Tag Archives: reviews

The To Be Read Pile Challenge

It never stops! (photo from endlessbookshelf.net)

I know you all have one, that looming pile next to your nightstand, the sinking bookshelf that can’t hold anymore, the stacks creeping up on your desk, and the ones you borrowed or were given months ago and haven’t gotten around to reading yet.

It’s the dreaded To Be Read Pile!

*Cue the high-pitched horror flick scream!*
Fear not, dear Readers!  Adam, from Roof Beam Reader, has made a fun and cost effective contest for all of you looking to hit that stack of TBR’s!
The 2012 To Be Read Pile Challenge is your quest to complete 12 books that have been looming on your list for at least 1 year.  That means the book does need to have been published in 2010 or before.  You are also allowed to list 2 alternative books to your 12 in case you have one that is simply unfinishable.  And yes, unfinishable is a word now.  Every writer fears it.  That, and clowns.  Nobody writes about clowns.  They’re plain creepy.
Anyone is welcome to join the challenge and make their TBR list!  If you care to officially join, and enter for the chance to win a $50 Gift Card to either Amazon.com or The Book Depository, then sign up at Adam’s blog!  He’s also listed for you all the participants’ links to their TBR lists, so it’s an amazing place to browse new titles and connect with those reading the same ones as you!

Here is my 2012 TBR List:

  1. Sense and Sensibility by Jane Austen
  2. Little Bee by Chris Cleave
  3. Loving Frank by Nancy Horan
  4. The Red Tent by Anita Diamant
  5. Blessings by Anna Quindlen
  6. The Scarlett Letter by Nathaniel Hawthorne
  7. Geek Love by Katherine Dunn
  8. The Lace Reader by Bromonia Barry
  9. The Piano Teacher by Janice Y.K. Lee
  10. Into Thin Air by Jon Krakauer
  11. The Preacher’s Bride by Jody Hedlund
  12. Sense and Sensibility and Sea Monsters by Ben H. Winters, Jane Austen

Alternates:

  1. Persuasion by Jane Austen
  2. Mansfield Park by Jane Austen

Part of the challenge is to also write up a short review of the books you’ve read, and so I’m going to share with you a few titles I’ve recently finished both on the list and off!

(photo from starvingwritersbooks.com)

Deeper Than the Dead by Tami Hoag:  I picked this one up for my library’s book club and sadly only 5 of us showed up for the discussion that night.  Even more sad was the fact that I was the only one who liked the book.  For those of you who religiously read murder mysteries, I guess Deeper Than the Dead might not mesmerize, but I hadn’t read a creeper book in sometime.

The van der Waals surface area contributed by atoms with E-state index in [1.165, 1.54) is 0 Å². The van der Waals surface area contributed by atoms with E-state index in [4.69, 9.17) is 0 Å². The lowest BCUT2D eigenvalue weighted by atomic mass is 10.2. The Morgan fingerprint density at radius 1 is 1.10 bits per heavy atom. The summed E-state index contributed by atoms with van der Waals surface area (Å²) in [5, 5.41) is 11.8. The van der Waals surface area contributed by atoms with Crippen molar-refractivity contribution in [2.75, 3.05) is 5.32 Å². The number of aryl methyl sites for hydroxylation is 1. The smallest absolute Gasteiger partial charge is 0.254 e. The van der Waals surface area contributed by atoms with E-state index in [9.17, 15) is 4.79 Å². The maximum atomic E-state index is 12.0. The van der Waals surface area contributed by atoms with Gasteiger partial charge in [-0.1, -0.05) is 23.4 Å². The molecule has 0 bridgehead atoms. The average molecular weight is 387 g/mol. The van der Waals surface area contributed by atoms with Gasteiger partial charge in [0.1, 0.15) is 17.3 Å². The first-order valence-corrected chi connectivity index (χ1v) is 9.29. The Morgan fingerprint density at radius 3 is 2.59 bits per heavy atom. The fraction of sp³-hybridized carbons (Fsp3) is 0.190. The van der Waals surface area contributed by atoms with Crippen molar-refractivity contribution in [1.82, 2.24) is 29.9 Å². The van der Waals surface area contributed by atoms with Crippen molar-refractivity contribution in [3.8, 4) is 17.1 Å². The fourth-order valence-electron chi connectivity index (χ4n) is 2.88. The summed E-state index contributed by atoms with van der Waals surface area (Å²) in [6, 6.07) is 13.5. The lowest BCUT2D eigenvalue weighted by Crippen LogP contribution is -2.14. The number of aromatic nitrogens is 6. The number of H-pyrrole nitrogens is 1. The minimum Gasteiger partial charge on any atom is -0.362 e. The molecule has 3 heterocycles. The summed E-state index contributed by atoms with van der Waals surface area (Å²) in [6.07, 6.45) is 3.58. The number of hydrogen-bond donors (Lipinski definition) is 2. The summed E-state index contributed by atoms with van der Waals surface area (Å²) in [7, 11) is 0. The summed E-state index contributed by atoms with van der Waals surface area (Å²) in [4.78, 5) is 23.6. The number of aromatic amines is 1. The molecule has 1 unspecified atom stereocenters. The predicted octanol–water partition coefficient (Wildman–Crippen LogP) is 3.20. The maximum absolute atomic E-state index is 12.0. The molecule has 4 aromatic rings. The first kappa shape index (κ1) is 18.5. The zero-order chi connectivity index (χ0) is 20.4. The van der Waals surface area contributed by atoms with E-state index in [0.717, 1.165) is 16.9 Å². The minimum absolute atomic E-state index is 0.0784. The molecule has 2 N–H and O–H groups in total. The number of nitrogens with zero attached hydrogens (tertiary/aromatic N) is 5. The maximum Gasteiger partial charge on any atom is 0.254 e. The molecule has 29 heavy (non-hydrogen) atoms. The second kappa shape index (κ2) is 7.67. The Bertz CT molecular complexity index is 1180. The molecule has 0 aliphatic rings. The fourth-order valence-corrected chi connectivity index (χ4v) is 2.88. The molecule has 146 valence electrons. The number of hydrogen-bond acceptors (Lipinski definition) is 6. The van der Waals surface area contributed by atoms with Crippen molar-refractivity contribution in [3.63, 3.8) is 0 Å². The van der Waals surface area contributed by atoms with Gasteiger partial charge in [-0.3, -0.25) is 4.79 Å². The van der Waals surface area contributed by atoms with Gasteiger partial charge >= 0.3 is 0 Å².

The premise for DTTD begins when three school children discover a dead body in the park one day.  Their teacher, Anne Navarre is struggling to both interrogate and comfort her class about the serial murders that are happening.  The chapters move from the point of view of Anne, the lead detective following the case, the mind of the next victim, and also the killer.

Tami Hoag, a 15 consecutive time New York Times Bestselling author, set the book in the 1980’s.  At first, she thought how fun it would be to reminisce about leg warmers and big earrings, but as she got into the book’s research, she realized how little we had in DNA testing, even in 1985.  The book took a whole new interest as she discovered what detectives had to deal with in order to solve a crime then.

I for one, give this book a thumb’s up!  It was interesting to think about in terms of the advanced technology and testing we have now, and it was a super creepy read!  Don’t read this book before bed!  Or listen to it in the car!  I mean it, it was eerie!

(photo from barnesandnoble.com)

The Piano Teacher by Janice Y. K. Lee:   I just couldn’t get into this one.  I read this title with my other book club group and I think all of us would vote it our least favorite read so far.  It does have some interesting historical value, but the pace was slower and I didn’t like many of the characters.